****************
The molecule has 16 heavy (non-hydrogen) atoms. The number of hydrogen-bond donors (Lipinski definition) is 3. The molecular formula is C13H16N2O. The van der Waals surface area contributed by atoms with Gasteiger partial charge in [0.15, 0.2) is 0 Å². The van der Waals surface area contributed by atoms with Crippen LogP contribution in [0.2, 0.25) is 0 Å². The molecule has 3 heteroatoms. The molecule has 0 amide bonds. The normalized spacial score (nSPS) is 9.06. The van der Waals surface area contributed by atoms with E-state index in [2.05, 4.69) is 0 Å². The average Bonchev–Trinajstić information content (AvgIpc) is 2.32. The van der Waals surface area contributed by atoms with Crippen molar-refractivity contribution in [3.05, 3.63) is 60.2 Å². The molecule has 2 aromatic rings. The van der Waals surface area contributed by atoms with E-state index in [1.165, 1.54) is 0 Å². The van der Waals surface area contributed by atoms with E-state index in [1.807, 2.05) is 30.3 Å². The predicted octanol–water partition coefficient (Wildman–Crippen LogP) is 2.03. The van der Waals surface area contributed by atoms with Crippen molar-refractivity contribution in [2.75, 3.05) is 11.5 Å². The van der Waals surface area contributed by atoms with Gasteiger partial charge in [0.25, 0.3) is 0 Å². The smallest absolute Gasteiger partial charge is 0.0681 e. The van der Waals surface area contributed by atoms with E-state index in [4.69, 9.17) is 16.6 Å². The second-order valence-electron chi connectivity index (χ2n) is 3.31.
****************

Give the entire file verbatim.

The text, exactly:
The molecule has 16 heavy (non-hydrogen) atoms. The number of hydrogen-bond donors (Lipinski definition) is 3. The molecular formula is C13H16N2O. The van der Waals surface area contributed by atoms with Gasteiger partial charge in [0.15, 0.2) is 0 Å². The van der Waals surface area contributed by atoms with Crippen LogP contribution in [0.2, 0.25) is 0 Å². The molecule has 3 heteroatoms. The molecule has 0 amide bonds. The normalized spacial score (nSPS) is 9.06. The van der Waals surface area contributed by atoms with E-state index in [2.05, 4.69) is 0 Å². The average Bonchev–Trinajstić information content (AvgIpc) is 2.32. The van der Waals surface area contributed by atoms with Crippen molar-refractivity contribution in [3.05, 3.63) is 60.2 Å². The molecule has 2 aromatic rings. The van der Waals surface area contributed by atoms with E-state index in [1.165, 1.54) is 0 Å². The van der Waals surface area contributed by atoms with E-state index in [1.807, 2.05) is 30.3 Å². The predicted octanol–water partition coefficient (Wildman–Crippen LogP) is 2.03. The van der Waals surface area contributed by atoms with Crippen molar-refractivity contribution in [2.75, 3.05) is 11.5 Å². The van der Waals surface area contributed by atoms with Gasteiger partial charge in [0.25, 0.3) is 0 Å². The smallest absolute Gasteiger partial charge is 0.0681 e. The van der Waals surface area contributed by atoms with E-state index in [4.69, 9.17) is 16.6 Å². The second-order valence-electron chi connectivity index (χ2n) is 3.31.